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Rural Responses to the Opioid Crisis 

The opioid epidemic presents challenges for the state’s rural communities due to the limited resources and treatment options available in less populated areas. In some rural counties, people are more likely to experience an opioid overdose than a heart attack. Several collaboratives in rural communities across the state are pursuing innovative solutions to mitigate the opioid epidemic in their communities.  

The Problem

In the past decade, opioid related deaths in North Carolina doubled, with nine people per day dying from opioid overdoses in 2020. This issue especially affects North Carolina’s rural areas, which experienced 27.7 opioid-related deaths per 1,000 residents in 2019, according to the CDC (Centers for Disease Control) – compared to urban areas that experienced 21 opioid-related deaths per 1,000 residents. In some rural counties, people are more likely to experience an opioid overdose than a heart attack. 

The opioid epidemic presents challenges for the state’s rural communities due to the limited resources and treatment options available in less populated areas. Mental health resources are especially lacking, which is especially pertinent given that half of all opioid medications prescribed in the nation are for people with depression or anxiety. Dr. David Lowery, the chief medical officer at Caldwell UNC Health Care, shared that until 2021, Caldwell County had no psychiatrists or clinical psychologists practicing in the county, leaving its residents devoid of options for mental health treatment. The stigma associated drug addiction compounds these challenges, according to Devin Lyall, the executive director of the nonprofit Wilkes Recovery Revolution. Without adequate resources for prevention, treatment, and recovery, continued opioid use has the potential to lead to lower performance in school, changes in brain structure, and increased criminal behaviors.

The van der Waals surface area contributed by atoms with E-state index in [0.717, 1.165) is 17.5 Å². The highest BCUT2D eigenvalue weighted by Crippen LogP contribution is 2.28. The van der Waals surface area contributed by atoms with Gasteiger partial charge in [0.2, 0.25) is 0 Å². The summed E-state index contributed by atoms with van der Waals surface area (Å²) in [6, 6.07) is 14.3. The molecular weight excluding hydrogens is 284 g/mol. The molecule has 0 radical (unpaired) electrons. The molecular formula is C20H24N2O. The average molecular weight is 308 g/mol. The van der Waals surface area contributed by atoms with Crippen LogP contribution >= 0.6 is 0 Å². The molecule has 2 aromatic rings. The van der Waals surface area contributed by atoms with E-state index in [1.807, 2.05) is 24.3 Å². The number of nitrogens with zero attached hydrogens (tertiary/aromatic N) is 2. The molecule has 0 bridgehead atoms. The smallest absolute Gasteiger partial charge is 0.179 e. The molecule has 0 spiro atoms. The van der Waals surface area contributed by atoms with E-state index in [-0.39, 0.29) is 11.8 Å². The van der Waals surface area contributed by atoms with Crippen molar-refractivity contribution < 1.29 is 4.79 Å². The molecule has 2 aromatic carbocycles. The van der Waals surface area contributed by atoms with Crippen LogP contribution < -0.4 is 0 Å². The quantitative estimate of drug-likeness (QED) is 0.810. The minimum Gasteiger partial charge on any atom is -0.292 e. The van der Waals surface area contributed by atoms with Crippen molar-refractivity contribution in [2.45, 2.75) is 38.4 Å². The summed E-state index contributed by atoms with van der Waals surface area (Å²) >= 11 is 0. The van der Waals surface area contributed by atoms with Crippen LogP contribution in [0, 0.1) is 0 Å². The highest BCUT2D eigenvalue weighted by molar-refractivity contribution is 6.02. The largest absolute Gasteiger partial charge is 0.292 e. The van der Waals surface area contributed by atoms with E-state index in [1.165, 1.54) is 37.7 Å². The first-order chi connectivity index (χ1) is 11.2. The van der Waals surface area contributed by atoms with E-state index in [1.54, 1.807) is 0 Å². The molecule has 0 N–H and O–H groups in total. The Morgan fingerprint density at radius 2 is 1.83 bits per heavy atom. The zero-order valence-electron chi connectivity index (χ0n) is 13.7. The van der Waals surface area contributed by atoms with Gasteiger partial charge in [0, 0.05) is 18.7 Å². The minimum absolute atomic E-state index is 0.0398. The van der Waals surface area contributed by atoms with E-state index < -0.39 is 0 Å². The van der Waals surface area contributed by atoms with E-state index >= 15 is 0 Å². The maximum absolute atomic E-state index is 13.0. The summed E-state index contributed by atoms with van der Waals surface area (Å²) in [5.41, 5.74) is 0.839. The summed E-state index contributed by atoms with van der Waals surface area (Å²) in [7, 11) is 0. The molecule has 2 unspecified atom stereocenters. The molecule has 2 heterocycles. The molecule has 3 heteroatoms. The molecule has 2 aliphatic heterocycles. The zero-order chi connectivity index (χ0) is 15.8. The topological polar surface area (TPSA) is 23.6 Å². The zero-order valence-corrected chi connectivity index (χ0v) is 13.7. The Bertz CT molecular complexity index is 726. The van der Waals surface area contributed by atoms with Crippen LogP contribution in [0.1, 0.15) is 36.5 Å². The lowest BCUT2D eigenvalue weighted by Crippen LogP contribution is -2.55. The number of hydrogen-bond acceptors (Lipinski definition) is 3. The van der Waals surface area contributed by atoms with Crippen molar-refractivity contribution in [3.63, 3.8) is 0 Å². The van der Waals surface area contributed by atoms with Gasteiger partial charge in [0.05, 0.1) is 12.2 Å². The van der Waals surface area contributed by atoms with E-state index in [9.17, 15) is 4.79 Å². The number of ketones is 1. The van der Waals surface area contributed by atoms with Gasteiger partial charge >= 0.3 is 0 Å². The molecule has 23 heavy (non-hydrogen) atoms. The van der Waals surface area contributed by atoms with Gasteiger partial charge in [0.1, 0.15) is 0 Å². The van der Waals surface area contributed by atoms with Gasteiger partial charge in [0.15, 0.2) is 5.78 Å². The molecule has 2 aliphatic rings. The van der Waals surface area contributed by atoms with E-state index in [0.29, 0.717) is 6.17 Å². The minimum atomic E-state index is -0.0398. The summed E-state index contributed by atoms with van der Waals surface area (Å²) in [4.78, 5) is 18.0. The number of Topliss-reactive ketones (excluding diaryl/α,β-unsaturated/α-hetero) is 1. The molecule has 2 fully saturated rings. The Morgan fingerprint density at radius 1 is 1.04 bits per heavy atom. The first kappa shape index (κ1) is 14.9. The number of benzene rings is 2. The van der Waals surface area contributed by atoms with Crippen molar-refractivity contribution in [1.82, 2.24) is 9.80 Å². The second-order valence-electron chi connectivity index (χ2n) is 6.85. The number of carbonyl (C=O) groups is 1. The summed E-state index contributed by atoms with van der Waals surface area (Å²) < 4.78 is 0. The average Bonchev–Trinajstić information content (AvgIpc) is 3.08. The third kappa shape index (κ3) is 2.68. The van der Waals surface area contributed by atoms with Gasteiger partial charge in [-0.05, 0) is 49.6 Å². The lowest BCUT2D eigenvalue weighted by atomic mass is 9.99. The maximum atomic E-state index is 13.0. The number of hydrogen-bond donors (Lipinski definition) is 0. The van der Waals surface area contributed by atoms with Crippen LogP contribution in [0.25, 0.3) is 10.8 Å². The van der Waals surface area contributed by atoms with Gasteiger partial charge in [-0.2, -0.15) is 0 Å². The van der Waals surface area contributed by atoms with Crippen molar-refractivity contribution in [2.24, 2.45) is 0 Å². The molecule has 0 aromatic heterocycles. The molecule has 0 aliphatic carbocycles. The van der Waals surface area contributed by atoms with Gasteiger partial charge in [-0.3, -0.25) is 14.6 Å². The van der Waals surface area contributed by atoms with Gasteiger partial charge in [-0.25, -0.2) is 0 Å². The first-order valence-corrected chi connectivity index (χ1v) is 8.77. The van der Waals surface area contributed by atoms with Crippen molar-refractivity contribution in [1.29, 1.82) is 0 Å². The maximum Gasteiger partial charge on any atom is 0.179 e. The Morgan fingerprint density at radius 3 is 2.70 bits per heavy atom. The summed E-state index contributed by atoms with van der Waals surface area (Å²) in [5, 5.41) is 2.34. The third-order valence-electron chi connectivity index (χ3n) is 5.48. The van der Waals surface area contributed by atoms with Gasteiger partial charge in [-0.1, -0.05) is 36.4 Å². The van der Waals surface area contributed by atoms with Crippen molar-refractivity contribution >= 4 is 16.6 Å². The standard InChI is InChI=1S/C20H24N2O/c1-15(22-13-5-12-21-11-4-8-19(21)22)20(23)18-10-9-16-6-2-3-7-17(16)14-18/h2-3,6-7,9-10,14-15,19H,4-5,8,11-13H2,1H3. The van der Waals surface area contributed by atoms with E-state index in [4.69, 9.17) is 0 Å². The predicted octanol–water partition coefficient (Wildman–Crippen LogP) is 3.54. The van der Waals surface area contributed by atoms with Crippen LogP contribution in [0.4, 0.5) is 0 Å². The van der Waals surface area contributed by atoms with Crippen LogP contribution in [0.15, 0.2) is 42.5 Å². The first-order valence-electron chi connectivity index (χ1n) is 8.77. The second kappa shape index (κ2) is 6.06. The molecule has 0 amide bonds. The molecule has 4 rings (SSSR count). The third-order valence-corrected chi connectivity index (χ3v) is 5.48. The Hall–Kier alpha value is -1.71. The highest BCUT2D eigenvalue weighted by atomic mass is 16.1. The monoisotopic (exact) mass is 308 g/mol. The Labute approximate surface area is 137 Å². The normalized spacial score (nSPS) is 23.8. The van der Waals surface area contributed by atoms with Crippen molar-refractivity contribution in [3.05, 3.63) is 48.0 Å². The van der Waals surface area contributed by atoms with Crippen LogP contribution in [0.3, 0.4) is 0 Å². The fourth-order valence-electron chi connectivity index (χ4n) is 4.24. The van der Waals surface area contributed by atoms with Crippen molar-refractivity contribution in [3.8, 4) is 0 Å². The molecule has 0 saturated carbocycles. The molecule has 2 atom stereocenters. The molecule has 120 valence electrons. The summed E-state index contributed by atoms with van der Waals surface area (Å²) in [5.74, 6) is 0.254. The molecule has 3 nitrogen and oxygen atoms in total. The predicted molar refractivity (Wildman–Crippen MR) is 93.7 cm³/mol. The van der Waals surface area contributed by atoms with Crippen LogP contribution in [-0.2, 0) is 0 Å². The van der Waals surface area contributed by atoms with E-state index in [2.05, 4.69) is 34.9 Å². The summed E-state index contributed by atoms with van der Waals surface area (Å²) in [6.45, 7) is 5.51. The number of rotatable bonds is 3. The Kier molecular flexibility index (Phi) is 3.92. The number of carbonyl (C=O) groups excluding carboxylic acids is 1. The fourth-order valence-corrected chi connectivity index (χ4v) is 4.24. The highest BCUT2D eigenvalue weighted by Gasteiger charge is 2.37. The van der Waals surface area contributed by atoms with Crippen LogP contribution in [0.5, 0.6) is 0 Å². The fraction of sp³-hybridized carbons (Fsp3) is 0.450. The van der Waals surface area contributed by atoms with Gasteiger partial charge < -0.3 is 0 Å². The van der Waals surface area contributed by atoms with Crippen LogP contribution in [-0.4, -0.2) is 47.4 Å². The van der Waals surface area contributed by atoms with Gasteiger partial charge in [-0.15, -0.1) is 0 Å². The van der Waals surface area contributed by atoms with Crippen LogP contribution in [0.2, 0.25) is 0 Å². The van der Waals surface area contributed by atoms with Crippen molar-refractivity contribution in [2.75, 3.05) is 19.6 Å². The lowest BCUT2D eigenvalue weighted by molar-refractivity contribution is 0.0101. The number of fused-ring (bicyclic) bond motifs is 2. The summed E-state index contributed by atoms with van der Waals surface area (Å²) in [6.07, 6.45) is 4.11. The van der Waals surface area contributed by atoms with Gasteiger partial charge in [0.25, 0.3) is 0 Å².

The Solution

One of the most prominent solutions are drug courts, such as the Family Accountability and Recovery Court located in the state’s eighth judicial district, which is composed of Greene, Lenoir, and Wayne counties. In 2011, the state eliminated funding for drug courts, but Judge Elizabeth Heath, the Chief District Court Judge of the Eighth District, decided to keep theirs open due to the various benefits it provides the community. The U.S. Department of Justice recognizes drug courts as specialized court docket programs that focus on criminals, juvenile offenders, and parents involved in child welfare cases who have drug or alcohol-related issues. The purpose of these courts is to assist low-level offenders with drug treatment and recovery by placing them in a mandatory treatment and recovery program in exchange for jail time, while remaining on probation. The eighth district has found that most referrals to this program come from the Abuse, Neglect, and Dependency Court and the Department of Social Services.